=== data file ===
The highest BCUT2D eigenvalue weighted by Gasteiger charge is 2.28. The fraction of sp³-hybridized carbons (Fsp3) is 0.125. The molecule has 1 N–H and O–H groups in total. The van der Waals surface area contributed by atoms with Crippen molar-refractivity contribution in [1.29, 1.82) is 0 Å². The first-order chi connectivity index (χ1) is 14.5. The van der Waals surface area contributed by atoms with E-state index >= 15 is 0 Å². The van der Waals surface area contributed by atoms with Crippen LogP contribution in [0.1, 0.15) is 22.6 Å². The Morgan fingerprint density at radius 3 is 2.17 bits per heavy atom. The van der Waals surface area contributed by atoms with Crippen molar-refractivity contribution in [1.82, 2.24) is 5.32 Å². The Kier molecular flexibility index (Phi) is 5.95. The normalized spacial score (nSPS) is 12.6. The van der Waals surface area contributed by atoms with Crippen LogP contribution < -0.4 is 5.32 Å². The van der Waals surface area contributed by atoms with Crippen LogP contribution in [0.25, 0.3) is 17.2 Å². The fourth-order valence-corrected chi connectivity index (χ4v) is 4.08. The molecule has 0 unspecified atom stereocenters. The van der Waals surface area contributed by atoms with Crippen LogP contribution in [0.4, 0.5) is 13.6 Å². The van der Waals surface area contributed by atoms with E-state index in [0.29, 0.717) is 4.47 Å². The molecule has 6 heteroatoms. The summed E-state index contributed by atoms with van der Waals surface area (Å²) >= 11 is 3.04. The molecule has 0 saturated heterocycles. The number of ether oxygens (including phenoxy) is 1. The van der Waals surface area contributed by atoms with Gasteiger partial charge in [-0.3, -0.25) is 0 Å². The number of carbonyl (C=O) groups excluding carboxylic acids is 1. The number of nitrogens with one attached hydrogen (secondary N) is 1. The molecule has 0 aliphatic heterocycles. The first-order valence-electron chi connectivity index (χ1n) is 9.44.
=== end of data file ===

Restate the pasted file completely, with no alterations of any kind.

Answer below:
The highest BCUT2D eigenvalue weighted by Gasteiger charge is 2.28. The fraction of sp³-hybridized carbons (Fsp3) is 0.125. The molecule has 1 N–H and O–H groups in total. The van der Waals surface area contributed by atoms with Crippen molar-refractivity contribution in [1.29, 1.82) is 0 Å². The first-order chi connectivity index (χ1) is 14.5. The van der Waals surface area contributed by atoms with E-state index >= 15 is 0 Å². The van der Waals surface area contributed by atoms with Crippen LogP contribution in [0.1, 0.15) is 22.6 Å². The Morgan fingerprint density at radius 3 is 2.17 bits per heavy atom. The van der Waals surface area contributed by atoms with Crippen molar-refractivity contribution in [1.82, 2.24) is 5.32 Å². The Kier molecular flexibility index (Phi) is 5.95. The normalized spacial score (nSPS) is 12.6. The van der Waals surface area contributed by atoms with Crippen LogP contribution < -0.4 is 5.32 Å². The van der Waals surface area contributed by atoms with Crippen LogP contribution in [0.25, 0.3) is 17.2 Å². The fourth-order valence-corrected chi connectivity index (χ4v) is 4.08. The molecule has 0 unspecified atom stereocenters. The van der Waals surface area contributed by atoms with Crippen LogP contribution in [0.4, 0.5) is 13.6 Å². The van der Waals surface area contributed by atoms with E-state index in [0.29, 0.717) is 4.47 Å². The molecule has 6 heteroatoms. The summed E-state index contributed by atoms with van der Waals surface area (Å²) >= 11 is 3.04. The molecule has 0 saturated heterocycles. The number of ether oxygens (including phenoxy) is 1. The van der Waals surface area contributed by atoms with Gasteiger partial charge in [-0.3, -0.25) is 0 Å². The number of carbonyl (C=O) groups excluding carboxylic acids is 1. The number of nitrogens with one attached hydrogen (secondary N) is 1. The molecule has 0 aliphatic heterocycles. The first-order valence-electron chi connectivity index (χ1n) is 9.44.